‘Do not employ.’

tribunal hearing legal case

A pharmacist who brought a High Court defamation claim against his former employer had argued his privacy case before a human rights tribunal

The pharmacist in question was employed by a New Zealand pharmacy from 1 January 2013 until 27 June 2014, when he resigned in the midst of an employment investigation.

This investigation centred around another employee who had admitted to stealing money from the pharmacy.

She had alleged that the pharmacist was involved in these thefts and that she had banked money into his account, providing text messages as evidence to support this.

Other issues that arose in the course of the investigation included the pharmacist’s alleged consumption of alcohol at work, frequent absences from the pharmacy and possible misuse of drugs.

The pharmacist resigned partway through the investigation and did not provide a full response or explanation as to the various allegations.

However while applying for a new position in an associated pharmacy, a director at his former place of employment arranged for a handwritten fax to be sent to other pharmacies in the area stating “do not employ” and providing them with details of the allegations which had formed the basis of a disciplinary meeting that had taken place.

This director also notified the NZ Pharmacy Council of his concerns about the pharmacist.

In October 2014 the Pharmacy Council imposed conditions upon the pharmacist’s scope of practice and required him to disclose the Council’s investigation to any future pharmacy employers.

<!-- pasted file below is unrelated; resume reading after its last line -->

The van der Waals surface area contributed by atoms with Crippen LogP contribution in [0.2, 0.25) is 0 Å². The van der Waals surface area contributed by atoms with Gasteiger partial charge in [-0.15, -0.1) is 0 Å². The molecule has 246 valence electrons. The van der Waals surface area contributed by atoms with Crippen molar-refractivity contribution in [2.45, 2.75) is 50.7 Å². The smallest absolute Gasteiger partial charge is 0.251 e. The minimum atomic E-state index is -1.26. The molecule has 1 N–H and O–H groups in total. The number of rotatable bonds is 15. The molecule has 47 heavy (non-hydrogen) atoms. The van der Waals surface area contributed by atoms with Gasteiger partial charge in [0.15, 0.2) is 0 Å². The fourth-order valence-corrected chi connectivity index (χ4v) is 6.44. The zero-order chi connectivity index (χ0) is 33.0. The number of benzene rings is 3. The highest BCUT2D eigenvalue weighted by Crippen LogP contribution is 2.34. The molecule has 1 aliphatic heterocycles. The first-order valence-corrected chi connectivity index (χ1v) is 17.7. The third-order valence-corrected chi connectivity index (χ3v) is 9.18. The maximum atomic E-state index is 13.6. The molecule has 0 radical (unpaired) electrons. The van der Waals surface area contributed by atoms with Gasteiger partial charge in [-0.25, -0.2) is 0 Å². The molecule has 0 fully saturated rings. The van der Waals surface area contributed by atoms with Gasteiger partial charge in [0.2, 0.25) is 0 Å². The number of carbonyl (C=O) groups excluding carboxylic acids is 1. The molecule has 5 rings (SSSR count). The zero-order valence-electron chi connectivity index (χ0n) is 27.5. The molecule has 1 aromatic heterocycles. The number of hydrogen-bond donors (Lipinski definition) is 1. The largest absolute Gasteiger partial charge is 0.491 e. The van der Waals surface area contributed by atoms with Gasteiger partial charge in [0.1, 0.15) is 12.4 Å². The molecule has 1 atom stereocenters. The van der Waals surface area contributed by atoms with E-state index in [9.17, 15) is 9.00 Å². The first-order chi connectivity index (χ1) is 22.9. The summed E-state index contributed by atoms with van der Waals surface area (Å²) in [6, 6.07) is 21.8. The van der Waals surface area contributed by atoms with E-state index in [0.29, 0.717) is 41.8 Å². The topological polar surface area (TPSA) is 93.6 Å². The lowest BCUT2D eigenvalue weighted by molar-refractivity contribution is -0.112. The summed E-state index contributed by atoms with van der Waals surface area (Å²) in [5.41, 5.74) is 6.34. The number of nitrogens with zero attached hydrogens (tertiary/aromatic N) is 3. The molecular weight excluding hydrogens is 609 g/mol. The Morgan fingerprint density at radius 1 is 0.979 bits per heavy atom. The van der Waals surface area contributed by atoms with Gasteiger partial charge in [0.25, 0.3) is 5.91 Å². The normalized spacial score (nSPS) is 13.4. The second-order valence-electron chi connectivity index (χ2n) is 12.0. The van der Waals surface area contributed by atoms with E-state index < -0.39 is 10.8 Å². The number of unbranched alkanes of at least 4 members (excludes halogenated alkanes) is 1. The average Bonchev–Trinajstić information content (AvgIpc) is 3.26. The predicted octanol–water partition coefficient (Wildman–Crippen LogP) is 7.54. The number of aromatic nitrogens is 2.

On 15 January 2015 the pharmacist filed a High Court claim against his former employer alleging defamation and malicious falsehood.

It is said the disclosures have been the direct cause of the pharmacist being unable to obtain employment within the pharmacy profession. This has resulted in illness, stress and financial loss.

The pharmacist has also had to retrain to find employment outside the pharmacy field.

No hearing date has yet been allocation for the hearing of this claim.

In response, his former employer applied seeking disclosure of the pharmacist’s:

  • bank statements for all accounts (including credit cards) during his employment period;
  • medical and counselling history limited to alcohol and drug use, including his prescription history; and
  • communications between the pharmacist and the Pharmacy Council.

The pharmacy has argued that this information is relevant to its previous actions, now brought against them in the defamation case.

In October 2016 the pharmacist filed a claim in the Human Rights Review Tribunal, alleging his former employer was breaching his right to privacy of personal information.

This week, the tribunal decided that it is “abundantly clear” that the information sought by the former employer’s application is not discoverable because it is irrelevant to the issues to be determined.

It dismissed the pharmacy’s application for disclosure of the pharmacist’s personal information.

The case continues, with a case management teleconference to be held at the earliest opportunity and a hearing date yet to be set for the defamation claim.

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